The White Sox are making an upgrade in right field during the off–season, but its name doesn't begin with Bryce and end with Harper. This morning, the White Sox and Goose Island Beer Company announced that when baseball season starts later this year, Guaranteed Rate Field will boast a new seating section in right field called "The Goose Island." "The Goose Island" replaces two previous seating sections and will have a capacity of 326. The front rows of the section feature luxurious seats, complete with armrests, cupholders, phone charging ports, televisions, storage space and $20 of food, beverages or merch included in the ticket price (amenities that probably won't come cheap). The most noticeable feature of the new section are the four functional water fixtures that surround it, making the area an actual island amid the rest of the park. Even if you don't snag a seat in the section, you'll still be able to order beers at the new Goose Island Beer Company walk-up bar, located directly behind the seating area and accessible from the 100-level concourse. Nearby, you'll find a 10-foot-tall Goose Island tap handle statue that you can snap a photo in front of. In addition to the "Island," Goose Island also secured naming rights to the bar next to the visitor's bullpen, which will now be known as the Goose Island Craft Kave (though it sounds like it may still serve beers made by local brewers not named "Goose Island"). The section will be ready in time for Sox home opener on A
The high temperature in Chicago on Friday was a balmy 7 degrees Fahrenheit, but with the wind chill factored in, it felt like -5 degrees. In other words, Chicago was colder than Reykjavik, Montreal, Anchorage, Kiev, Moscow and Antarctica. Chicago isn’t just cold, it’s dangerously cold. And it’s only going to get colder in the coming days, with AccuWeather predicting a high of -8 degrees on Wednesday, January 30 (which could feel as cold as -37 degrees thanks to wind chill). In preparation for the continuing freeze, the Chicago Park District is turning 62 public park field houses into warming centers for the remainder of the winter. The warming centers will be open during the normal operating hours of the park in which they are located. Hours vary from park to park, so make sure to either call ahead or visit the Chicago Park District website for more details. Take a look at the complete list of warming centers below and make sure to pass this information on to any Chicagoans in need of a place to stay out of the elements. Ada Park, 11250 S Ada StAltgeld Park, 515 S Washtenaw AveAmundsen Park, 62 W Bloomingdale AveAustin Town Hall Park, 5610 W Lake StAvalon Park, 1215 E 83rd StBessemer Park, 8930 S Muskegon AveBlackhawk Park, 2318 N Lavergne AveCalumet Park, 9801 S Ave "G"Columbus Park, 500 S Central AveDouglas Park, 1401 S Sacramento Ave Dvorak Park, 1119 W Cullerton StEckhart Park, 1330 W Chicago AveFernwood Park, 10436 S Wallace StFosco Park, 1313 S Troop StFoster Par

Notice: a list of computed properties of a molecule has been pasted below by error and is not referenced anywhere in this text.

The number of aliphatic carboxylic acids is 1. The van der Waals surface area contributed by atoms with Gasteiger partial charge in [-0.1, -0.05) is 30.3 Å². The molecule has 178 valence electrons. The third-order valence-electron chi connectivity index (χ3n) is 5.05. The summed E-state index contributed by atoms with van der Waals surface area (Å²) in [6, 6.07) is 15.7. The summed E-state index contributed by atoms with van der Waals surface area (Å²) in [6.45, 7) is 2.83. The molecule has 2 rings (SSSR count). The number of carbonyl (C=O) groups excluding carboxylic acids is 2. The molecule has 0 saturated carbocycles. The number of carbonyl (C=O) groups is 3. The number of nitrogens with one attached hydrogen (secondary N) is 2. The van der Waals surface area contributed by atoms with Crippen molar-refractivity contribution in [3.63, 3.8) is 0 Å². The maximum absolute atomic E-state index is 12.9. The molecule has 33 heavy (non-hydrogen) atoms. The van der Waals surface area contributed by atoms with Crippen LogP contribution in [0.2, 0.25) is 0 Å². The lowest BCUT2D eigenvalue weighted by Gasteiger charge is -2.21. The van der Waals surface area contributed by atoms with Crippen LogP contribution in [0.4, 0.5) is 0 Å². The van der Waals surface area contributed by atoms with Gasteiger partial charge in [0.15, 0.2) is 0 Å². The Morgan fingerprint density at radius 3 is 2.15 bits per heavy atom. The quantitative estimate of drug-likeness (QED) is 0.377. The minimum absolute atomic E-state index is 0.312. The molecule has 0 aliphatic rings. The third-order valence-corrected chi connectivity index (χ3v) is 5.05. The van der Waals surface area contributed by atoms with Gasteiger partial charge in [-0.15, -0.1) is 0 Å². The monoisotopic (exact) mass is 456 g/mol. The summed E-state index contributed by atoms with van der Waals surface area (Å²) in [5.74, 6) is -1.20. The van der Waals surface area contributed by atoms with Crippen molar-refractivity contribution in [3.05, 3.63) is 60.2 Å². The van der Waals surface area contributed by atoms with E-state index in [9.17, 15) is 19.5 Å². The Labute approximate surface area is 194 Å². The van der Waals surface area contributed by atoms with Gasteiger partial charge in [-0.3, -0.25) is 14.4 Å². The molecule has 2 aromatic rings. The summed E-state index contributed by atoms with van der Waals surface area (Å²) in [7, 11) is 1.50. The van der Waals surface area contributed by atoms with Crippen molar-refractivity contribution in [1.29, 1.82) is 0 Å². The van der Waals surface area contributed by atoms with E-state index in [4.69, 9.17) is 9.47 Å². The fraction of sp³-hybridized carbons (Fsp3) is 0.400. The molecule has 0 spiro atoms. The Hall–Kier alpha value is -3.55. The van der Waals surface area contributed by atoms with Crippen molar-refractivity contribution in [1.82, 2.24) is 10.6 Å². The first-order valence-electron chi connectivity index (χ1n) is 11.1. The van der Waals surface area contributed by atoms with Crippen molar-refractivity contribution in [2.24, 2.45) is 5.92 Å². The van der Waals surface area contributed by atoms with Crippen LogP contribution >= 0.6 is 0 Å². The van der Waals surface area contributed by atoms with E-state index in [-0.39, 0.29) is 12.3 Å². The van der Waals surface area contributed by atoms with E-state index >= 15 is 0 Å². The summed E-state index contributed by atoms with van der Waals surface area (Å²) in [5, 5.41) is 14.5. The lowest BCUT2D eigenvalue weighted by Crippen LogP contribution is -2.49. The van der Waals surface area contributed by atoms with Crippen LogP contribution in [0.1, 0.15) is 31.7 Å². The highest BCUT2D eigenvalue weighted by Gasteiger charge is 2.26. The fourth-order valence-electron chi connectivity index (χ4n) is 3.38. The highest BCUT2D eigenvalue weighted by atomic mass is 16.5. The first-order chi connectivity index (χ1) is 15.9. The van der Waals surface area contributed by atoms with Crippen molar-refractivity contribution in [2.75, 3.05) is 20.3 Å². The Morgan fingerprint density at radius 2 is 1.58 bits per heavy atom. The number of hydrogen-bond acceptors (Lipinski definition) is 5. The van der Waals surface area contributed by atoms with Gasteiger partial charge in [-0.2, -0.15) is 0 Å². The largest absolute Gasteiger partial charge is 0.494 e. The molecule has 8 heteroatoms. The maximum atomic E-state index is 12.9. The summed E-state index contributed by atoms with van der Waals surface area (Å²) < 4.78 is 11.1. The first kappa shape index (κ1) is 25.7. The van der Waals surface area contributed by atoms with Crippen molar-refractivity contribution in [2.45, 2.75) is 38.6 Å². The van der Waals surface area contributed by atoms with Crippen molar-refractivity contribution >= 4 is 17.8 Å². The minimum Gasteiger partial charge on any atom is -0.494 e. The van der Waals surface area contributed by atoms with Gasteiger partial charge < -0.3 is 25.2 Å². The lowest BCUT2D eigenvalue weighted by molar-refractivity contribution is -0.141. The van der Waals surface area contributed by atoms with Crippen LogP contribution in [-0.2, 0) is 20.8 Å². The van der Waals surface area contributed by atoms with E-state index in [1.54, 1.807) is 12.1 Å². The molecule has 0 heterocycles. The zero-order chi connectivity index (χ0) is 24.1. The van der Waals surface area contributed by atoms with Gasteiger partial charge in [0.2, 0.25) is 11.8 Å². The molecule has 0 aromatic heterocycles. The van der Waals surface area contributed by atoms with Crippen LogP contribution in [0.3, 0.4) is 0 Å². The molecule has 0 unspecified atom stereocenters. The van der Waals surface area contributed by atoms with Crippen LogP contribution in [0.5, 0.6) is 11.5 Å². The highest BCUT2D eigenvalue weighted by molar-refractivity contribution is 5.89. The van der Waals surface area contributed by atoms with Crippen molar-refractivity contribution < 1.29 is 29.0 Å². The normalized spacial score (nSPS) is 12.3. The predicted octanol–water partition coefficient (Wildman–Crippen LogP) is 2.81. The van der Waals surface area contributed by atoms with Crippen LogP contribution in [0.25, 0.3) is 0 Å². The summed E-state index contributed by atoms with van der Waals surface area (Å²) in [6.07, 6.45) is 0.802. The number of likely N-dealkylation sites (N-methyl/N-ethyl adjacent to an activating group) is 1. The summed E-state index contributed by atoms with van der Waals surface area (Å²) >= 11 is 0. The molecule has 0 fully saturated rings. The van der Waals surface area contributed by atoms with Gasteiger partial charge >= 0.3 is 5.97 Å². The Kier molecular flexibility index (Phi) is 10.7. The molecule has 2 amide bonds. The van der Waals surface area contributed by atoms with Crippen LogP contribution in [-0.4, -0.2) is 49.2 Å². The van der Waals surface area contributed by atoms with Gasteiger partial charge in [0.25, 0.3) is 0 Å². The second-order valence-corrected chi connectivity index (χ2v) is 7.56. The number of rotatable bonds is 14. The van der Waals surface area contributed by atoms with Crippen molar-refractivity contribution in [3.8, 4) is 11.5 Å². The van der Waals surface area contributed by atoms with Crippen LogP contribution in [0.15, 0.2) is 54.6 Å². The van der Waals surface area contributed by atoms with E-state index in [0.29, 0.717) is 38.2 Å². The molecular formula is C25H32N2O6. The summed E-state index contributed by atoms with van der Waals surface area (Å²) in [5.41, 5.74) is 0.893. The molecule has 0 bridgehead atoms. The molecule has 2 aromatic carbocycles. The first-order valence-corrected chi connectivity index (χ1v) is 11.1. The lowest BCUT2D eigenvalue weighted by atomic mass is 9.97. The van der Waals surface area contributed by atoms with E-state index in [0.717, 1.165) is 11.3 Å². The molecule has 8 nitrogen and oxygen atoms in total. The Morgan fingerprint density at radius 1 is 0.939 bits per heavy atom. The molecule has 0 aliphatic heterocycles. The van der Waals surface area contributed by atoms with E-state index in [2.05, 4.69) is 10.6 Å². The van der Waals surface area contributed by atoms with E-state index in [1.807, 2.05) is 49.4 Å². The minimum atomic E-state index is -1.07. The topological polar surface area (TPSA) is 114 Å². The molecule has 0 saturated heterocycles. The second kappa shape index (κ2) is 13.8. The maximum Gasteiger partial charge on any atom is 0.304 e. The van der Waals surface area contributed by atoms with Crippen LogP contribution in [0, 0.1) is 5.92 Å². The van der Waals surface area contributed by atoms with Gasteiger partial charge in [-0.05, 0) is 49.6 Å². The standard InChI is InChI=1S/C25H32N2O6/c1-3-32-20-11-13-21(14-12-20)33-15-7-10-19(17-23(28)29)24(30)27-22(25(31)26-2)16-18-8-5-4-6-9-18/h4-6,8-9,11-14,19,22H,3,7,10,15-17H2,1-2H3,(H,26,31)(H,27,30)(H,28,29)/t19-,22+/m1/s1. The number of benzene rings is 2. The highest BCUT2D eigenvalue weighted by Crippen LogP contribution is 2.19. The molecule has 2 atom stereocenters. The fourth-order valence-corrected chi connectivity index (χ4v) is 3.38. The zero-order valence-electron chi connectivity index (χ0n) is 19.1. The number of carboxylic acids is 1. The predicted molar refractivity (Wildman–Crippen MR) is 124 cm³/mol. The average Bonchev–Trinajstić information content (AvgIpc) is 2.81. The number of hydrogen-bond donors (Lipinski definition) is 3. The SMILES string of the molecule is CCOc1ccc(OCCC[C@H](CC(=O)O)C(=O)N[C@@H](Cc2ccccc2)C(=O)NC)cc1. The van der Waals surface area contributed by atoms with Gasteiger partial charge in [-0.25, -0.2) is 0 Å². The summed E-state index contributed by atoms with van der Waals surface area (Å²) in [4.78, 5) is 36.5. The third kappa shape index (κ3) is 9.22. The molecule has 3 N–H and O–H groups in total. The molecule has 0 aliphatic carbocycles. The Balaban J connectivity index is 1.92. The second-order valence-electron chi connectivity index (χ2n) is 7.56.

Kartemquin Films is still going strong after half a century (see last year's impressive one-two punch of Bing Liu’s Minding the Gap and Steve James’ America to Me) but the short-form works of Chicago’s documentary production-company powerhouse tend to receive less exposure than its features. That should change with the release of ’63 Boycott, a provocative new short directed by Kartemquin co-founder Gordon Quinn that has already been shortlisted for an Oscar. Quinn's 30-minute documentary primarily details the remarkable but strangely forgotten true story of how 250,000 Chicago students boycotted the public schools in which they were enrolled to protest segregation during the height of the Civil Rights movement. The filmmakers combine archival 16mm footage, much of it previously unseen, with present-day interviews with the original boycott participants to paint a compelling portrait of one of the largest civil rights demonstrations to take place outside of the South. ’63 Boycott is also no dusty museum piece: The filmmakers also draw parallels between the segregationist policies of Mayor Daley in the 1960s and the contemporary policies of Rahm Emmanuel’s administration—particularly in regards to the mass closure of public schools in minority communities. ’63 Boycott is well paired with the world premiere of Jason Polevoi’s F*** Your Hair—a more light-hearted though no-less polemical non-fiction short—when both films screen together at the Gene Siskel Film Center’s annual S